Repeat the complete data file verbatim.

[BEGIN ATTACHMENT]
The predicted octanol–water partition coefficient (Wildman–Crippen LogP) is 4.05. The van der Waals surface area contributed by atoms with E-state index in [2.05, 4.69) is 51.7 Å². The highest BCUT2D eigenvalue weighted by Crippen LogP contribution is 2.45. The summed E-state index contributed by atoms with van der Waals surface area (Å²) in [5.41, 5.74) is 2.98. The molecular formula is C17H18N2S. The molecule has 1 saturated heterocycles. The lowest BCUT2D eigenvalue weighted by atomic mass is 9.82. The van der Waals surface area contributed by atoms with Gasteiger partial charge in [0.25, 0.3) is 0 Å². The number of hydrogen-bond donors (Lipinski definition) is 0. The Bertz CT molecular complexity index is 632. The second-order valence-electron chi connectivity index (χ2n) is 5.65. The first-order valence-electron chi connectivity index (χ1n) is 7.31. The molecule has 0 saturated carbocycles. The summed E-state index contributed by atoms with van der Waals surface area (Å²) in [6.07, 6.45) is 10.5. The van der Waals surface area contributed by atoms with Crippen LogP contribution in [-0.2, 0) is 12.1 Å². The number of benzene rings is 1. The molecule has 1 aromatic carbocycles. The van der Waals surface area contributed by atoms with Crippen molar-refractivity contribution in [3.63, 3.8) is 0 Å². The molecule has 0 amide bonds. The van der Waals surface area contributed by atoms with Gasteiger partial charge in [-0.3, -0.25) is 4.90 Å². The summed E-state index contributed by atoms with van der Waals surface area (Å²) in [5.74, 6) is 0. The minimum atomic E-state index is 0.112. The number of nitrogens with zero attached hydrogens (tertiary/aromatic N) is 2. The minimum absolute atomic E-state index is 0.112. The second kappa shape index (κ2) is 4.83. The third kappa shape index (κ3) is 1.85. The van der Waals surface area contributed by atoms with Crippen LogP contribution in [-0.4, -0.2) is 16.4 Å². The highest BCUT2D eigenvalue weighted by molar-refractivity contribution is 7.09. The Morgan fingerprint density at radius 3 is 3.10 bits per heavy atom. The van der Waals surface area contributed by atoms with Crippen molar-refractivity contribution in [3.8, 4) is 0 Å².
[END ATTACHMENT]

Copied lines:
The predicted octanol–water partition coefficient (Wildman–Crippen LogP) is 4.05. The van der Waals surface area contributed by atoms with E-state index in [2.05, 4.69) is 51.7 Å². The highest BCUT2D eigenvalue weighted by Crippen LogP contribution is 2.45. The summed E-state index contributed by atoms with van der Waals surface area (Å²) in [5.41, 5.74) is 2.98. The molecular formula is C17H18N2S. The molecule has 1 saturated heterocycles. The lowest BCUT2D eigenvalue weighted by atomic mass is 9.82. The van der Waals surface area contributed by atoms with Gasteiger partial charge in [0.25, 0.3) is 0 Å². The number of hydrogen-bond donors (Lipinski definition) is 0. The Bertz CT molecular complexity index is 632. The second-order valence-electron chi connectivity index (χ2n) is 5.65. The first-order valence-electron chi connectivity index (χ1n) is 7.31. The molecule has 0 saturated carbocycles. The summed E-state index contributed by atoms with van der Waals surface area (Å²) in [6.07, 6.45) is 10.5. The van der Waals surface area contributed by atoms with Crippen LogP contribution in [-0.2, 0) is 12.1 Å². The number of benzene rings is 1. The molecule has 1 aromatic carbocycles. The van der Waals surface area contributed by atoms with Crippen molar-refractivity contribution in [3.63, 3.8) is 0 Å². The molecule has 0 amide bonds. The van der Waals surface area contributed by atoms with Gasteiger partial charge in [-0.3, -0.25) is 4.90 Å². The summed E-state index contributed by atoms with van der Waals surface area (Å²) in [5.74, 6) is 0. The minimum atomic E-state index is 0.112. The number of nitrogens with zero attached hydrogens (tertiary/aromatic N) is 2. The minimum absolute atomic E-state index is 0.112. The second kappa shape index (κ2) is 4.83. The third kappa shape index (κ3) is 1.85. The van der Waals surface area contributed by atoms with Crippen LogP contribution in [-0.4, -0.2) is 16.4 Å². The highest BCUT2D eigenvalue weighted by molar-refractivity contribution is 7.09. The Morgan fingerprint density at radius 3 is 3.10 bits per heavy atom. The van der Waals surface area contributed by atoms with Crippen molar-refractivity contribution in [3.8, 4) is 0 Å².